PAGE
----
[CF Devotionals] 2010-03-23 - Bad Guys of Lent: Pilate

Part 7

I encourage you, as a memory refresher, to reread Luke 23 (or Matthew 27) for background about Pontius Pilate.

I don’t know about you, but when I was growing up, I was taught simply that Pilate was a “bad guy;” hearing the name Pilate “brought a bad taste to my mouth,” as the saying goes. And Pilate did ultimately give the crowd what they wanted – the life of Jesus.

But as I began to study the Scriptures for myself, I realized that like most things in life, it wasn’t all “black and white.” Before that point of sentencing Jesus to capital punishment, Pontius Pilate did give Jesus a hearing, in which He heard the charges against him and was given a chance to refute them. In fact, Pilate, discerning that the charges against Jesus were false, actually argued His case to the audience. Luke records three efforts on Pilate’s behalf, to persuade the crowd – who legally were responsible for choosing the one person to be released – that he was innocent. He even used Herod’s release as corrorboration for his own planned release of Jesus. And whether the onlookers knew Jesus was innocent and didn’t care, or truly believed the accusations that had been made against him, we may never know. But they would have none of it.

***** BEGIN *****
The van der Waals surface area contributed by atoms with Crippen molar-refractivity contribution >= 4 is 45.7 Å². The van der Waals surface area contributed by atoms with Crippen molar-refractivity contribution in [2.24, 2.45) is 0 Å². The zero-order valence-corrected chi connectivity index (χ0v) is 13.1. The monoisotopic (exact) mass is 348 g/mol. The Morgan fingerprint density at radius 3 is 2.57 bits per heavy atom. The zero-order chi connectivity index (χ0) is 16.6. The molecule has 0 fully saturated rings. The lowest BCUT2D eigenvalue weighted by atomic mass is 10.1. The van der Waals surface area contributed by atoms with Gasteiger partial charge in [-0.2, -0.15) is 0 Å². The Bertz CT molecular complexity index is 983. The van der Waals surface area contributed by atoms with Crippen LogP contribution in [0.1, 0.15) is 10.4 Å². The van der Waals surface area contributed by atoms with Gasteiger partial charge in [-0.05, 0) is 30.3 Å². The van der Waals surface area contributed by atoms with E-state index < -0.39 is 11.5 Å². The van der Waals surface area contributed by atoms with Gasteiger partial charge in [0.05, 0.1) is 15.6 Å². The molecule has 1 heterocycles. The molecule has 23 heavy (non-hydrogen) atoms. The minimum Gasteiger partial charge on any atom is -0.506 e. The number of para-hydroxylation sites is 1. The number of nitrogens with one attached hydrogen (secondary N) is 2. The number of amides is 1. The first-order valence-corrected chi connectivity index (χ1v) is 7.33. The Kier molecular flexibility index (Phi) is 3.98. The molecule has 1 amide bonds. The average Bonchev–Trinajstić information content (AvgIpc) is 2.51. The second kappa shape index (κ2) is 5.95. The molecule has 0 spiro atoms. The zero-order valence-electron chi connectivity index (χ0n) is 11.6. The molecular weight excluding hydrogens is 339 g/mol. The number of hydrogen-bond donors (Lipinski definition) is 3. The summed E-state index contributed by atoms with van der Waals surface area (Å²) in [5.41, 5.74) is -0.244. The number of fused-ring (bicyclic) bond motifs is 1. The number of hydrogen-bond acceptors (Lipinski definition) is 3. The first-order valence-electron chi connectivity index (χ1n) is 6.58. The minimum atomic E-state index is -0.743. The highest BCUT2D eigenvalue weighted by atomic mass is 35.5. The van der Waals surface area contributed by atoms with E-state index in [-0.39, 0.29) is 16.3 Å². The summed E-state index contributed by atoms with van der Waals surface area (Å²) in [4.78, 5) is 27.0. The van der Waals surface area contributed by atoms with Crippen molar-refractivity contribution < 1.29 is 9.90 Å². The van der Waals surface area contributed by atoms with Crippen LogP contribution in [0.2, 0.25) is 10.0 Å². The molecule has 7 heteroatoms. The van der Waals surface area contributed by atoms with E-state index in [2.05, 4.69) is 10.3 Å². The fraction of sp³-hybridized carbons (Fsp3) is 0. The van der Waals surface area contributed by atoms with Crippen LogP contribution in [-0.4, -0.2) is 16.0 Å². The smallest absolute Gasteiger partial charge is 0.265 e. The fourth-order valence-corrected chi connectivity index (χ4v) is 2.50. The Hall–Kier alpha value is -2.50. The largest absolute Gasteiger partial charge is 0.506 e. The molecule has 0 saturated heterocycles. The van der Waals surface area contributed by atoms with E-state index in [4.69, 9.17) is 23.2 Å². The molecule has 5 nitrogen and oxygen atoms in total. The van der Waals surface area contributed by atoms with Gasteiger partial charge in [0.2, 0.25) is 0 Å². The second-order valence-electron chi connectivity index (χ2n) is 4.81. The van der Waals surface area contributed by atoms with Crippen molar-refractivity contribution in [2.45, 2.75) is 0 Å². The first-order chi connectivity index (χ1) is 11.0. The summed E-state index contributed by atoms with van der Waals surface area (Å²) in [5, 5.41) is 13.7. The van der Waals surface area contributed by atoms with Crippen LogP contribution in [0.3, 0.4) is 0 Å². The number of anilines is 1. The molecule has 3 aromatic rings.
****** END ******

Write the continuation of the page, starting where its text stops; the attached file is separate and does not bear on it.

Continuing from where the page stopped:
And likewise, we don’t know if Pilate’s motives were solely the law (the release of one prisoner during the Feast) and political expedience, or whether they were related to apprehension brought on by his wife’s prescient dream (please see Matthew 27), and/or if he also had a twinge of conscience and a true sense of justice. Just as our own motives are usually not totally pure or altruistic when we “do the right thing,” there was likely a mixture.

But this we do know: Pilate tried valiantly to avoid doing what he didn’t realize was actually unavoidable. For the bottom line for us to remember here is that Christ’s death and resurrection had been planned and predicted throughout the history recorded in the Bible (See Genesis 3:15.), and Christ’s death was necessary to bring about our salvation.

And when we are searching for the perpetrators of Christ’s death, we need not look any farther than our own mirrors. As our pastor recently reminded us, Our sins are responsible for Christ’s death. Whatever y/our particular sins are – pride, temper, reckless driving, cheating (on taxes/schoolwork/spouse), selfishness (the unanimous sin), sins of “omission” (not doing the good we should) or whatever – those are the crimes for which Jesus was crucified. But in the ultimate irony, it was love – for the likes of us - that sent Him to that cross, and we are also the beneficients of His salvation. The good news, as 1 John 1:9 tells us, is that if we repentantly believe in Christ as our Savior, we are forgiven.


[email jan]  cfdevcfpray@yahoo.com